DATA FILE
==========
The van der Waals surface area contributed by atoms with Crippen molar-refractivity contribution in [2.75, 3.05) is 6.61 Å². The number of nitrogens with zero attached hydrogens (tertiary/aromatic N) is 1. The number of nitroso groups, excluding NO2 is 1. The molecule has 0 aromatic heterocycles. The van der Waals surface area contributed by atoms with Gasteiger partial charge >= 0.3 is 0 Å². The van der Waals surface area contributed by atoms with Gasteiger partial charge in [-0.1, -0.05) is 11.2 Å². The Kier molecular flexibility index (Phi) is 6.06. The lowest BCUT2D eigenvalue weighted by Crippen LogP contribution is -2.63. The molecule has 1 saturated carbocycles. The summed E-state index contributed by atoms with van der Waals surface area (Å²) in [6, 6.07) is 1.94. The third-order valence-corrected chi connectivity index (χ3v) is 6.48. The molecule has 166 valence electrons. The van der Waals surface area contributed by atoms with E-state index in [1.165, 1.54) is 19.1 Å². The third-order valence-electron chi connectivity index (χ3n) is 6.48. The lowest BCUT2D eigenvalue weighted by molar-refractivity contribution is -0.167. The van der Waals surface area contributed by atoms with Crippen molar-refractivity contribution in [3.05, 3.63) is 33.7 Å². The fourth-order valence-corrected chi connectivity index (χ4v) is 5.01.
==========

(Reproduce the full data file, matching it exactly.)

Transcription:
The van der Waals surface area contributed by atoms with Crippen molar-refractivity contribution in [2.75, 3.05) is 6.61 Å². The number of nitrogens with zero attached hydrogens (tertiary/aromatic N) is 1. The number of nitroso groups, excluding NO2 is 1. The molecule has 0 aromatic heterocycles. The van der Waals surface area contributed by atoms with Gasteiger partial charge >= 0.3 is 0 Å². The van der Waals surface area contributed by atoms with Gasteiger partial charge in [-0.1, -0.05) is 11.2 Å². The Kier molecular flexibility index (Phi) is 6.06. The lowest BCUT2D eigenvalue weighted by Crippen LogP contribution is -2.63. The molecule has 1 saturated carbocycles. The summed E-state index contributed by atoms with van der Waals surface area (Å²) in [6, 6.07) is 1.94. The third-order valence-corrected chi connectivity index (χ3v) is 6.48. The molecule has 166 valence electrons. The van der Waals surface area contributed by atoms with E-state index in [1.165, 1.54) is 19.1 Å². The third-order valence-electron chi connectivity index (χ3n) is 6.48. The lowest BCUT2D eigenvalue weighted by molar-refractivity contribution is -0.167. The van der Waals surface area contributed by atoms with Crippen molar-refractivity contribution in [3.05, 3.63) is 33.7 Å². The fourth-order valence-corrected chi connectivity index (χ4v) is 5.01.